If you’ve ever had a bad experience at a business your first instinct may be to go online and share all the dirty details. On one hand, this can help you get the problems resolved and help other customers avoid getting taken for a ride by unethical business owners. But this can also open up innocent businesses to undeserved hate and loss of revenue.”As humans, we sometimes have a tendency to get outraged when we do not think we have been treated fairly. This can lead to embellishment of what really happened,” Cannon says. “However you may find yourself sued for libel if you leave a very bad review.”

Protect yourself: Before hitting “submit” on your diatribe, ensure that all the statements you make about a company are verifiable facts that you can prove rather than your opinion about the company, Cannon says. If you must share your opinion, preface it by saying “in my opinion,” he adds. These are the books you never knew were banned.

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Car accident involving two cars on the road
iMoved Studio/Shutterstock

Getting hit by another driver

Think that because you’ve got basic car insurance you’re good? You may be meeting the requirements of the law but you may still be vulnerable to lawsuits if you don’t carry enough “underinsured motorist” coverage. Ironically, you can end up being sued by creditors if you’re in an accident caused by another driver who has no or not enough car insurance, says Andrew Winters, personal injury lawyer with Cohen & Winters, PLLC. If your insurance isn’t enough to make up the difference, you can end up with large out-of-pocket payments that you can be sued over if you don’t have enough money to cover them, he explains.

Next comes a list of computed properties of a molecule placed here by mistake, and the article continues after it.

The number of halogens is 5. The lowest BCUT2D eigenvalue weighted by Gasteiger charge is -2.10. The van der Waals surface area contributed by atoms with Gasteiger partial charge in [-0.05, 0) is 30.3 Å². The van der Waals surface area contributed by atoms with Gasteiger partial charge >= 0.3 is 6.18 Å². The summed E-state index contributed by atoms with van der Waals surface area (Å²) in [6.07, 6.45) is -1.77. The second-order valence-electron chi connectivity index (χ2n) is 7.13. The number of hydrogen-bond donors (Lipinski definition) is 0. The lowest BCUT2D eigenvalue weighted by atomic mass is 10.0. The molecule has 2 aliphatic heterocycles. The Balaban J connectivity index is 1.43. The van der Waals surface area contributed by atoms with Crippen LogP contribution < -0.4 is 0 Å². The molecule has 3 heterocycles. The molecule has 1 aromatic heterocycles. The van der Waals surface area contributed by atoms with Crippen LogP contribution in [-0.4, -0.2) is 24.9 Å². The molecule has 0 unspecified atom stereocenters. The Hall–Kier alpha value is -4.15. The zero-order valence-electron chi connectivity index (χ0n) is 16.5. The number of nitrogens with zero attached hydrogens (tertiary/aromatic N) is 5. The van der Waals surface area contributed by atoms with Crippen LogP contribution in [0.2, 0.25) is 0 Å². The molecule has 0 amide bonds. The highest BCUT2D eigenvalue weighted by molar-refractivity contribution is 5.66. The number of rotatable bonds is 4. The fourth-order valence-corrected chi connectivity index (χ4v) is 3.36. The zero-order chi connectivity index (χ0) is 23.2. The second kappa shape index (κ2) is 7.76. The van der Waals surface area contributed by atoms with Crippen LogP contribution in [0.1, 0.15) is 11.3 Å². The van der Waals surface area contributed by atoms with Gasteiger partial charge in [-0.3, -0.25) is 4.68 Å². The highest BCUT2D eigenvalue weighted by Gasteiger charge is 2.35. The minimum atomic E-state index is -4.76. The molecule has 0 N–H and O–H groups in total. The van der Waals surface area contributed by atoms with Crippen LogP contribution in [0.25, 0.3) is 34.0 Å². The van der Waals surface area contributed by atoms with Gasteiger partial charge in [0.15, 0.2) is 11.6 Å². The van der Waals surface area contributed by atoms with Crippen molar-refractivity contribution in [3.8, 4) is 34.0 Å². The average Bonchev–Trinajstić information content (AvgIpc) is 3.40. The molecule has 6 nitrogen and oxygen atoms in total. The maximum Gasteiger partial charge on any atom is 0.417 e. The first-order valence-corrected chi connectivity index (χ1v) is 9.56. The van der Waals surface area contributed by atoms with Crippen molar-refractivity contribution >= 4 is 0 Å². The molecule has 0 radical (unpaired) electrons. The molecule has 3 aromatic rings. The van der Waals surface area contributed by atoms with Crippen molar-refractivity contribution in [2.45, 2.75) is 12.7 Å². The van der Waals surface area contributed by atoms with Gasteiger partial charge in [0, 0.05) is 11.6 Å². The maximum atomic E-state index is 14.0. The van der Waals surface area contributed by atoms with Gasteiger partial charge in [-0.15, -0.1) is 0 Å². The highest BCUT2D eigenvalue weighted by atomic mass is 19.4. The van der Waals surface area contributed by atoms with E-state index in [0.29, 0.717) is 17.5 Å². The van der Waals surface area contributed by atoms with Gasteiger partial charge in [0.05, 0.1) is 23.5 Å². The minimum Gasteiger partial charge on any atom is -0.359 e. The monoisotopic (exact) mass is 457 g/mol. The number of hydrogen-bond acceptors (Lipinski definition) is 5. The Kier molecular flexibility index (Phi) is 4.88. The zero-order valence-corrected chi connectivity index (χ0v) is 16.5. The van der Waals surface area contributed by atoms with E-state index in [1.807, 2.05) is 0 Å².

Protect yourself: Buy at least as much underinsured motorist coverage as you would need to replace ten years of lost wages, he says. For most people this means having an umbrella insurance policy, making sure to select underinsured motorist as part of that coverage.

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multicultural Father and daughter in pink tutu tulle skirts dancing together at home
LightField Studios/Shutterstock

Posting your kid’s dance video on YouTube

Proud parents gotta post proud videos, right? That’s all well and good, as long as you’re not including copyrighted music—say, in a dance recital, impromptu living room jam session, lip sync battle, stage play, or other popular kid activity, Moore says. You can be sued for stealing intellectual property and, no, posting “I don’t own the rights to this song” with the video or crediting the artist doesn’t excuse you. “I usually chuckle when I see this disclaimer, as this means nothing,” she says. “I know adding music to our videos helps set the mood, but you need to be careful not to infringe on the songwriter’s rights.”

Protect yourself: Don’t use music in your videos, or stick to songs that are considered royalty free, Moore says. You won’t believe these things are banned in the United States.

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Four kids playing tug of war with pool toy, 7 to 9 years
Golden Pixels LLC/Shutterstock

Putting in a backyard pool

Swimming pools can be a highlight of summertime. After all, who doesn’t love to jump, swim, and dive into the water on a hot day? Unfortunately this is also what makes your pool an “attractive nuisance” to neighborhood children. If a child comes onto your property and is injured or, heaven forbid, drowns while swimming in your pool, you can be sued, says Christopher Earley, a personal injury attorney in Boston. This is true even if you’re not home and you did not give them permission to swim, he adds.